Madison Asato: Farming a Business

Madison Asato, 12, poses with her chicken.

Courtesy Photo

Madison Asato, 12, poses with her chicken.

Evelyn Quiroz, Staff Writer

She arrives at her first house. Knocking on the door with anticipation, she holds out a carton of eggs as the door opens. Every Friday evening as school comes to an end, senior Madison Asato prepares to deliver chicken eggs to her clients as part of the mini business she runs. 

In 7th-grade Asato started selling chicken eggs from home as a good way to make quick money. She has a variety of chicken breeds including silkies, americanas, and new jersey giants but she rarely sells her chickens instead she sells chicken eggs for three dollars a dozen. 

At first, the idea of a chicken business came from her mom, but it soon became hers. Asato began her business when she bought her first chicks and they produced eggs.

“I’ve always really been drawn to animals, and I kinda just wanted to start something new before I moved here,” Asato said.

Asato believes that by selling eggs she has made new connections outside of school. Asato puts her customers as her first priority and ensures this by selling eggs from free-range chickens which gives her eggs a higher nutritional value than other chicken farms.

“I never knew how many connections I would actually make when I would actually sell eggs because it is the most unusual business connection out there,” she said.

Because of a chicken’s size, they have many predators making them difficult to care for. To confront this issue, Asato keeps her chickens in a coup at night and lets them out in the day to free-range. As another part of her routine, she also replaces their feed and keeps their water clean.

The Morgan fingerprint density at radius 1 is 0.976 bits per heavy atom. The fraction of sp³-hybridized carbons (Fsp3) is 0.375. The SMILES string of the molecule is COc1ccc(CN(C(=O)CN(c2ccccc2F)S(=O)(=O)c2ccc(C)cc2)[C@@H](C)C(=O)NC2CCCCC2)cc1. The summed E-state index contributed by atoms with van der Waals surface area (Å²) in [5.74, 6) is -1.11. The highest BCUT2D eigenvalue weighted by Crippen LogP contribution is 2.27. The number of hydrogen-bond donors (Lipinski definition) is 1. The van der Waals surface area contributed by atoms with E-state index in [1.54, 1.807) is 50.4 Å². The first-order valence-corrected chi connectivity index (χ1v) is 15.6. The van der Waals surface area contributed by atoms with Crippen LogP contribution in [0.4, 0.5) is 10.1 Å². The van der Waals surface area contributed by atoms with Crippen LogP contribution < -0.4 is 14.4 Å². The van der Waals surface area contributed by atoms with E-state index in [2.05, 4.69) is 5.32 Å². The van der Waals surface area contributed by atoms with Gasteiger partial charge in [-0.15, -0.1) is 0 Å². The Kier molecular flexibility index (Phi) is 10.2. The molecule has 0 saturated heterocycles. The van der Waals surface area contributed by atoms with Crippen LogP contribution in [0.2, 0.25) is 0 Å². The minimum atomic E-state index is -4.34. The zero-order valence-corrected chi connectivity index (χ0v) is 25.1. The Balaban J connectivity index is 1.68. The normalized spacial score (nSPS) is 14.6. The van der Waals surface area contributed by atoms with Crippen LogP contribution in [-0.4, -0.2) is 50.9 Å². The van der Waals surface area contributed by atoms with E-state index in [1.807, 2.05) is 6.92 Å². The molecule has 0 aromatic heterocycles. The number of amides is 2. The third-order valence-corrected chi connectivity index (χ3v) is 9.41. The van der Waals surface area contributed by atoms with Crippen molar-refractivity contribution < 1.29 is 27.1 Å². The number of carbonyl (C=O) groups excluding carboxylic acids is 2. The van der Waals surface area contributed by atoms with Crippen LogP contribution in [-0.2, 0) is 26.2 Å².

“It’s pretty difficult not gonna lie there,” Asato said, “as long as you keep feeding them, keep their water clean and replace their shavings.”

Asato will begin studying at Tarleton State University next year and wants to live on campus so she will no longer manage her business. Although Asato will no longer be home, she still wants her business to continue.

“I hope that my parents as long as they live here will take care of the business and still keep selling eggs,” Asato said.

Her dad, economics teacher Mr. Michael Asato, believes his daughter’s business has made her more responsible and has given her more knowledge on how to run a business. After Asato goes to her preferred university, her parents will take over the business.

“She has become more responsible and knowledgeable about business practices such as cost of feed, laying schedule, distribution of eggs and more,” Mr. Asato said. “She will move away for college and the business will fall into our hands.”

Asato believes her business has helped her become more comfortable talking to people which has helped her anxiety because she makes connections with her customers and likes the joy she gets when she sees her client’s face light up.

“If you really want to start thinking about raising animals, just know that it will be a lot of work, but at the end of the day, it’s just peaceful, and I really love what I do,” Asato said.